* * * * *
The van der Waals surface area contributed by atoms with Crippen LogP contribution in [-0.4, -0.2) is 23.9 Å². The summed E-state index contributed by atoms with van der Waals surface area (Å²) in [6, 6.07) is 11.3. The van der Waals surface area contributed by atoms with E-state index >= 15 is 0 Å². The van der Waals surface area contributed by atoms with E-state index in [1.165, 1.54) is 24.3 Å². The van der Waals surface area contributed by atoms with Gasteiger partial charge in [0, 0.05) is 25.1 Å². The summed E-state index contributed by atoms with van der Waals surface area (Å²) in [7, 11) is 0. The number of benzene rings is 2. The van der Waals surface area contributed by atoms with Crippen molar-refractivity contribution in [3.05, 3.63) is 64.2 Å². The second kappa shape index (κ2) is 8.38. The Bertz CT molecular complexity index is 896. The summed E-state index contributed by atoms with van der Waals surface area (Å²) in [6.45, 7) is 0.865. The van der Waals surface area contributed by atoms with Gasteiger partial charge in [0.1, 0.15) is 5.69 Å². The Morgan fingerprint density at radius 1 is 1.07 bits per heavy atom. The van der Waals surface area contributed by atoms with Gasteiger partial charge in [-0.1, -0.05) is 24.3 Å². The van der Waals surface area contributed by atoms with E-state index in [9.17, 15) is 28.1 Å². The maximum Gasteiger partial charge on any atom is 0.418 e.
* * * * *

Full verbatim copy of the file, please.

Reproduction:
The van der Waals surface area contributed by atoms with Crippen LogP contribution in [-0.4, -0.2) is 23.9 Å². The summed E-state index contributed by atoms with van der Waals surface area (Å²) in [6, 6.07) is 11.3. The van der Waals surface area contributed by atoms with E-state index >= 15 is 0 Å². The van der Waals surface area contributed by atoms with E-state index in [1.165, 1.54) is 24.3 Å². The van der Waals surface area contributed by atoms with Gasteiger partial charge in [0, 0.05) is 25.1 Å². The summed E-state index contributed by atoms with van der Waals surface area (Å²) in [7, 11) is 0. The number of benzene rings is 2. The van der Waals surface area contributed by atoms with Crippen molar-refractivity contribution in [3.05, 3.63) is 64.2 Å². The second kappa shape index (κ2) is 8.38. The Bertz CT molecular complexity index is 896. The summed E-state index contributed by atoms with van der Waals surface area (Å²) in [6.45, 7) is 0.865. The van der Waals surface area contributed by atoms with Gasteiger partial charge in [0.1, 0.15) is 5.69 Å². The Morgan fingerprint density at radius 1 is 1.07 bits per heavy atom. The van der Waals surface area contributed by atoms with Gasteiger partial charge in [-0.1, -0.05) is 24.3 Å². The van der Waals surface area contributed by atoms with E-state index in [9.17, 15) is 28.1 Å². The maximum Gasteiger partial charge on any atom is 0.418 e.